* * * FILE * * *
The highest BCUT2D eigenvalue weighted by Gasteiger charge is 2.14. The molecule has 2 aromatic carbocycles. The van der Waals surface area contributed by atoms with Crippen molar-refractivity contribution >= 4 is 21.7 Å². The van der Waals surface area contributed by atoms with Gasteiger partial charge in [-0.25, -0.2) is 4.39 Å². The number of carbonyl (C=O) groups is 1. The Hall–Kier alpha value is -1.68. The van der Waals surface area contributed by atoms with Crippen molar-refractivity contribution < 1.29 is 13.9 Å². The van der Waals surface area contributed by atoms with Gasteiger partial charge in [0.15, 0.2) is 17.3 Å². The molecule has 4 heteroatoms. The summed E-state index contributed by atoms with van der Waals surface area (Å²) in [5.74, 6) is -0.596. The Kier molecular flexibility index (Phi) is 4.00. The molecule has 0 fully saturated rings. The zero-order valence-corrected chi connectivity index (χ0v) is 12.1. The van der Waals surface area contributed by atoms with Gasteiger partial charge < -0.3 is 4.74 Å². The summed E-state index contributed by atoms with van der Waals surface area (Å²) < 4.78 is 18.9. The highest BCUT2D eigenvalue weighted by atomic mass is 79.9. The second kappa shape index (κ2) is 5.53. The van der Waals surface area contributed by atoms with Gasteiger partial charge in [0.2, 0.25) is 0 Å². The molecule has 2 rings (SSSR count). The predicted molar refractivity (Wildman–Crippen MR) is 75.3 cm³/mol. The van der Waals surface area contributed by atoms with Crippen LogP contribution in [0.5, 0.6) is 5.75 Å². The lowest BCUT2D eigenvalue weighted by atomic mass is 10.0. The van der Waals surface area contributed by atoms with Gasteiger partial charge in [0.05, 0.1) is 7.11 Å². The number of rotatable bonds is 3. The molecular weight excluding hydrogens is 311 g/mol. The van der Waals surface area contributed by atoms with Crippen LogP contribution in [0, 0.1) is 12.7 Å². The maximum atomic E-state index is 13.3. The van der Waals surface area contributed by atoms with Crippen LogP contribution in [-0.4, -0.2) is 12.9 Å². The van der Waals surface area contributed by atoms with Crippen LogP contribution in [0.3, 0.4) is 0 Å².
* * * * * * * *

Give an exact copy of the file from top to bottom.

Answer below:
The highest BCUT2D eigenvalue weighted by Gasteiger charge is 2.14. The molecule has 2 aromatic carbocycles. The van der Waals surface area contributed by atoms with Crippen molar-refractivity contribution >= 4 is 21.7 Å². The van der Waals surface area contributed by atoms with Gasteiger partial charge in [-0.25, -0.2) is 4.39 Å². The number of carbonyl (C=O) groups is 1. The Hall–Kier alpha value is -1.68. The van der Waals surface area contributed by atoms with Crippen molar-refractivity contribution < 1.29 is 13.9 Å². The van der Waals surface area contributed by atoms with Gasteiger partial charge in [0.15, 0.2) is 17.3 Å². The molecule has 4 heteroatoms. The summed E-state index contributed by atoms with van der Waals surface area (Å²) in [5.74, 6) is -0.596. The Kier molecular flexibility index (Phi) is 4.00. The molecule has 0 fully saturated rings. The zero-order valence-corrected chi connectivity index (χ0v) is 12.1. The van der Waals surface area contributed by atoms with Gasteiger partial charge < -0.3 is 4.74 Å². The summed E-state index contributed by atoms with van der Waals surface area (Å²) < 4.78 is 18.9. The highest BCUT2D eigenvalue weighted by atomic mass is 79.9. The second kappa shape index (κ2) is 5.53. The van der Waals surface area contributed by atoms with Gasteiger partial charge in [0.2, 0.25) is 0 Å². The molecule has 2 rings (SSSR count). The predicted molar refractivity (Wildman–Crippen MR) is 75.3 cm³/mol. The van der Waals surface area contributed by atoms with Crippen LogP contribution in [0.5, 0.6) is 5.75 Å². The lowest BCUT2D eigenvalue weighted by atomic mass is 10.0. The van der Waals surface area contributed by atoms with Gasteiger partial charge in [0.05, 0.1) is 7.11 Å². The number of rotatable bonds is 3. The molecular weight excluding hydrogens is 311 g/mol. The van der Waals surface area contributed by atoms with Crippen LogP contribution in [0, 0.1) is 12.7 Å². The maximum atomic E-state index is 13.3. The van der Waals surface area contributed by atoms with Crippen LogP contribution in [-0.4, -0.2) is 12.9 Å². The van der Waals surface area contributed by atoms with Crippen LogP contribution in [0.3, 0.4) is 0 Å².